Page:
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Lawsuit challenges Prince George’s ban on pit bulls

A decades-old ban on pit bulls in Prince George’s County is being challenged in federal court through a class action lawsuit that calls the ordinance vague and discriminatory.

The county’s policy, which has been in place since 1997, applies to dogs that are at least 50 percent Pit Bulls, which is not a breed but a category of dogs that includes American Pit Bull Terriers and Staffordshire Bull Terriers.

The lawsuit, filed in July, claims the county’s pit bull ordinance is unconstitutionally vague and overly broad, not based on science and encourages “seriously discriminatory enforcement.” The lawsuit also alleges that the ban violates the Fair Housing Act by forcing residents to give up their dogs or move out of Prince George’s County.

Advocates say pit bull bans are racist and ineffective. This Maryland suburb supports them.

The original plaintiffs in the lawsuit included the family of Prince George, whose dogs, Bella and Mimi, were removed by animal control officers over the summer after they escaped from their yard and got into a fight with a neighbor’s dog. . Bella and Mimi, both emotional support dogs, are registered with the county as mongrels and mastiffs, respectively.

But the county claimed, based on its analysis, that the dogs are pit bulls and therefore illegal under local law, according to court documents.

Last week, Richard Rosenthal, a New York attorney representing the family, filed a motion to intervene on behalf of other potential plaintiffs in the lawsuit who say they have had similar disputes with the county. about their dogs.

The litigation has now been put on hold while the county and Rosenthal’s clients try to reach an agreement on enforcement of Prince George’s pit bull ordinance, court filings show. The parties are scheduled to meet again in early October for a settlement conference, according to an order issued Tuesday by a federal judge overseeing the case.

A county spokesman declined to comment, citing ongoing litigation. County court filings asking for the case to be dismissed assert that a dog owner’s property is subject to police power and may be regulated for reasons of public welfare and safety. The county also says in court documents that the “regulation does not offend equal protection.”

Rosenthal, known nationally as “the dog lawyer,” was first contacted by Denise, Sophia and Stephany Venero in July, after the county seized their dogs and refused to return them, according to court filings.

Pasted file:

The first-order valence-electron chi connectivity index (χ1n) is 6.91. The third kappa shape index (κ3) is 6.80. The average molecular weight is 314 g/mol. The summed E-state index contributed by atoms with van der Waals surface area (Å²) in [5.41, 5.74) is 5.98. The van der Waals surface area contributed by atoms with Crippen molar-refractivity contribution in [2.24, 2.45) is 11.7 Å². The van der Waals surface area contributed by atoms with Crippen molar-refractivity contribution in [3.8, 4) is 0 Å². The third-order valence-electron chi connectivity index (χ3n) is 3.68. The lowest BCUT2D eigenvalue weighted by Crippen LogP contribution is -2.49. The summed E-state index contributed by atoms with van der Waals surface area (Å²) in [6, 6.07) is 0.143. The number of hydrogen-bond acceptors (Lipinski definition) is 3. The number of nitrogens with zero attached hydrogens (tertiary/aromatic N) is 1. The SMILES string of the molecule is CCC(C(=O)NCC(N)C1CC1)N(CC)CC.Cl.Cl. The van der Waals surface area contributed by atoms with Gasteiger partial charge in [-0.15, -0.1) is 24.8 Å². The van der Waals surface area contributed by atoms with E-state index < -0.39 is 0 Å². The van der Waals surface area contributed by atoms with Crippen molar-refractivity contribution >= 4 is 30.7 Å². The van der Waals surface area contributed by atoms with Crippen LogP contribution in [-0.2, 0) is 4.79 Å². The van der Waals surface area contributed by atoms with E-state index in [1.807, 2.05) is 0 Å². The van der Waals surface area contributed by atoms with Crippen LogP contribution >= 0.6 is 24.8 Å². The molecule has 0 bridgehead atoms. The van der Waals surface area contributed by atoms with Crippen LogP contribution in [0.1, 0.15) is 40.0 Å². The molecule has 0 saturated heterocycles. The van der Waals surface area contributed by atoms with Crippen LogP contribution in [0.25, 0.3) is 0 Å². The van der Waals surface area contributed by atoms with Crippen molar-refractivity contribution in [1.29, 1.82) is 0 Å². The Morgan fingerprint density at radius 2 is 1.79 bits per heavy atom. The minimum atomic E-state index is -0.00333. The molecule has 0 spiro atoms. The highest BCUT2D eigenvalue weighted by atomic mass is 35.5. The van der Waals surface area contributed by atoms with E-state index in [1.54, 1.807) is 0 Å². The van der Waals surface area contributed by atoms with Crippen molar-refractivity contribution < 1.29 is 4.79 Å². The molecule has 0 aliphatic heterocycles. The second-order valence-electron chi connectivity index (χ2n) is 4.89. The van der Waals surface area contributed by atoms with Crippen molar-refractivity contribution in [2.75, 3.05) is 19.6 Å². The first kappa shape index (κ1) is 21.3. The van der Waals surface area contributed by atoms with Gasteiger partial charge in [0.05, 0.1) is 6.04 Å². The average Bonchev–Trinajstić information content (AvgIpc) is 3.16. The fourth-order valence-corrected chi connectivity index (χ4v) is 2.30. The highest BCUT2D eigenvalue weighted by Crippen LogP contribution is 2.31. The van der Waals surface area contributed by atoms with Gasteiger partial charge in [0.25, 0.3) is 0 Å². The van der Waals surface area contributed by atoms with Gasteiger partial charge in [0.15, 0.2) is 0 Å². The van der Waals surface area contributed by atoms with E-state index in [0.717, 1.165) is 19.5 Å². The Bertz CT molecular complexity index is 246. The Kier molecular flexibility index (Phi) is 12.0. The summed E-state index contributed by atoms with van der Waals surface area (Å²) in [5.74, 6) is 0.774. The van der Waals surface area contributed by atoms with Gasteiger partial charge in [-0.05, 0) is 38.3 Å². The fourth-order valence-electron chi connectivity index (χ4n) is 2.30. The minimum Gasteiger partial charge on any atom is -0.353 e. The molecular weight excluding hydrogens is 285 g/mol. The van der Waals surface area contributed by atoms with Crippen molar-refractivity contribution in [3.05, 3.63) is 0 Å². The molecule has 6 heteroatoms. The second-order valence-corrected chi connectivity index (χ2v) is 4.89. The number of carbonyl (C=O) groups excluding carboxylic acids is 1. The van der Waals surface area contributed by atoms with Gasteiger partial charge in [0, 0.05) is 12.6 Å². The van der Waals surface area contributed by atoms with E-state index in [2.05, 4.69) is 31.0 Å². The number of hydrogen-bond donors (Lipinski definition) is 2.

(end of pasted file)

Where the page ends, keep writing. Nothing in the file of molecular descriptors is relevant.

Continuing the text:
He said he decided to take on the case once he realized “how egregious what the county was doing here.”

Nearly 400 pit bulls were euthanized last year in Prince George’s, officials say

For years, animal advocates in Prince George’s County and across the country have been pushing for state and local governments to repeal their bans on pit bulls, ordinances they say are linked to racism and classism. and they are not based on science.

But supporters of these bans have resisted the argument, saying the rules are rooted in concern for public safety.

In the recently filed federal lawsuit challenging the Prince George’s County bans, Rosenthal argues that the issues overlap legally, basing much of his argument on what he claims is a violation of due process. County policies lack specific guidance on how animal control officials determine if a dog is indeed a pit bull, she said.

County employees don’t rely on a DNA test, Rosenthal said, but on a visual analysis by officers who may or may not have training on the subject.

“If you can’t tell what a pit bull is with any degree of accuracy, then your application violates due process,” Rosenthal said. “And since there are no written standards in print, how do you defend yourself?”

The county has also denied in court that the regulation is vague, overly broad or a violation of due process.

The lawsuit also addresses some specific issues that Rosenthal says are in direct violation of the county’s own policy as written.

Under county code, owners of animals in official custody under the dangerous dog ordinance are supposed to be notified within 48 hours of their right to a preliminary hearing. At the hearing, the county code says, officials can determine whether owners are capable of safely restraining their animal pending the Animal Control Commission’s decision on the animal’s dangerousness.

But in this case, the Veneros received no such notice, the lawsuit states. When they proactively requested a preliminary hearing, the county denied it, informing the owners that officials had determined their dogs were illegal pit bulls and therefore exempt from a preliminary hearing.

The owners denied that their dogs were pit bulls and provided documentation of what they said were their true breeds. They also expressed concern about his medical care at the animal shelter. But according to the lawsuit, the county did not respond.

One author says she hoped to advance the debate about pit bulls. Instead, she became a target.

Eleven days after the dogs fought, the owners finally received the “notice of violation” from the county. The notice said the county had decided not to to return the dogs after “thorough review” of the case. The dog owners were told they could pay a non-refundable fee of $150 per animal to appeal the decision.

The owners were eventually able to reach an agreement with county officials to house the dogs outside of Prince George’s. But when the dogs were picked up, the lawsuit states, they were both sick and had lost weight.

Once the Veneros were able to have their hearing before the Animal Control Commission, Rosenthal said, the commission Officials ruled that the county had not sufficiently proven that Bella and Mimi were pit bulls.

The dogs have since been returned to their owners.

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